Chronic Kidney Disease

Statistics indicate that 1 in 10 persons in the general population are estimated to have some form of chronic kidney disorder (CKD)

By 2030, India is expected to have the world’s largest population of patients with diabetes. 1.3 billion people are served by 1850 nephrologists who are unequally distributed. Even today, over 90% of patients requiring Renal Replacement Therapy in India die because of inability to afford care, and even in those who do start Renal Replacement Therapy, 60% stop for financial reasons. There are over 130,000 patients receiving dialysis, and the number is increasing by about 232 per million population, a reflection of increasing longevity in general. It has also been estimated that about 60% to 70% of CKD cases are offshoots of diabetes and hypertension



Source:

  • Indian Society of Nephrology to organize ISNCON 2017 in New Delhi, published in EtHealthworld December 13, 2017, 16:22 IST
  • Chronic Kidney Disease in India,A Clarion Call for Change,Santosh Varughese1, and Georgi Abraham


  • Kidneys:
    The main job of kidneys is to regulate the amount of water in the body and balance the concentration of mineral ions in the blood. They also get rid of waste products, especially a nitrogen-containing compound called urea. At the same time they hold on to useful substances such as glucose and protein so none is lost from the body.


    Understand your disease:
    Chronic kidney disease occurs when one suffers from gradual and usually permanent loss of kidney function over time.

    This happens gradually, usually over months to years. It includes conditions that damage kidneys and decrease their ability to keep doing the Functions. “CKD is defined as kidney damage or glomerular filtration rate (GFR) less than 60 mL/min/1.73 m2 for 3 months or more, irrespective of cause”.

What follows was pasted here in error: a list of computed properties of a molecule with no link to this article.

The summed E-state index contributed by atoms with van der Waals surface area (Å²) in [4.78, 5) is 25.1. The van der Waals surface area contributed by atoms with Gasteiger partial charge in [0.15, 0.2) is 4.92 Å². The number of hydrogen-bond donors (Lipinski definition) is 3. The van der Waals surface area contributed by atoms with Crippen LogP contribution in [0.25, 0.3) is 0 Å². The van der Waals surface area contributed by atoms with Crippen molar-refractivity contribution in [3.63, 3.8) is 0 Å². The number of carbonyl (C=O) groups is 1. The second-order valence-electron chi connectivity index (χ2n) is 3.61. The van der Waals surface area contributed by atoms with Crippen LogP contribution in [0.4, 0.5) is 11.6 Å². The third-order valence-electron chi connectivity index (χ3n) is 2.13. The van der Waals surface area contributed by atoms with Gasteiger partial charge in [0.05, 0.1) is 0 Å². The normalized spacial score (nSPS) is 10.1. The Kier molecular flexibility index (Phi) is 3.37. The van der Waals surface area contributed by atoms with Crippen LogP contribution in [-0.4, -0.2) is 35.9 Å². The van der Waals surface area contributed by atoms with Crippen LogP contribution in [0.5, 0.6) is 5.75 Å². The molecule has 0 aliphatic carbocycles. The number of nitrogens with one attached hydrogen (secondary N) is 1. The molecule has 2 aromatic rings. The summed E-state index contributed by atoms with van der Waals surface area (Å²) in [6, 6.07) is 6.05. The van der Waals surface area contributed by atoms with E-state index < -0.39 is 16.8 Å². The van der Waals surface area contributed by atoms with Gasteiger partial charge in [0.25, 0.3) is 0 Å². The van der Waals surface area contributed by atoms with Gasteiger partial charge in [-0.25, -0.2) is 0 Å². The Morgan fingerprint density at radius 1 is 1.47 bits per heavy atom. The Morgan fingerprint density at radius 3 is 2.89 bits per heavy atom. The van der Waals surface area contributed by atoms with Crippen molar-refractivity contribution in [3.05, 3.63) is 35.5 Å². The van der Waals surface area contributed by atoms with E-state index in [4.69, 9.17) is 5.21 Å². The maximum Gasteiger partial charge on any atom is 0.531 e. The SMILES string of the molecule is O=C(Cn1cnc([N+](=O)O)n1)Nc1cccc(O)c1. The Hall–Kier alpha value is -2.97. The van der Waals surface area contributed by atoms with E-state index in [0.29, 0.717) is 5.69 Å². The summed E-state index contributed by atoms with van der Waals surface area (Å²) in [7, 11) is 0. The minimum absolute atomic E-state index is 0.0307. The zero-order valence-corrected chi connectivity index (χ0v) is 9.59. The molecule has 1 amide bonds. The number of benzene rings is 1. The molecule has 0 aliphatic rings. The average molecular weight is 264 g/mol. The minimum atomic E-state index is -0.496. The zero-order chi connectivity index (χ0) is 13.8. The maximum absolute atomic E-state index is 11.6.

Symptoms


    • Anemia
    • Blood in urine
    • Dark urine
    • Decreased mental alertness
    • Decreased mental alertness
    • Edema- swollen feet, hands, and ankles (face if edema is severe)
    • Fatigue (tiredness)
    • Hypertension (high blood pressure)
    • Insomnia
    • Itchy skin, can become persistent
    • Loss of appetite
    • Male inability to get or maintain an erection (erectile dysfunction)
    • More frequent urination, especially at night
    • Muscle cramps
    • Muscle twitches
    • Nausea
    • Pain on the side or mid to lower back
    • Panting (shortness of breath)
    • Protein in urine
    • Sudden change in bodyweight
    • Unexplained headaches


    Causes


    • Diabetes
    • High blood pressure
    • A genetic disorder that causes many cysts to grow in the kidneys,polycystic kidney disease (PKD).
    • An infection
    • A drug that is toxic to the kidneys
    • Disorders in which the body’s immune system attacks its own cells and organs, such as Goodpasture syndrome
    • Heavy metal poisoning, such as lead poisoning
    • Rare genetic conditions, such as Alport syndrome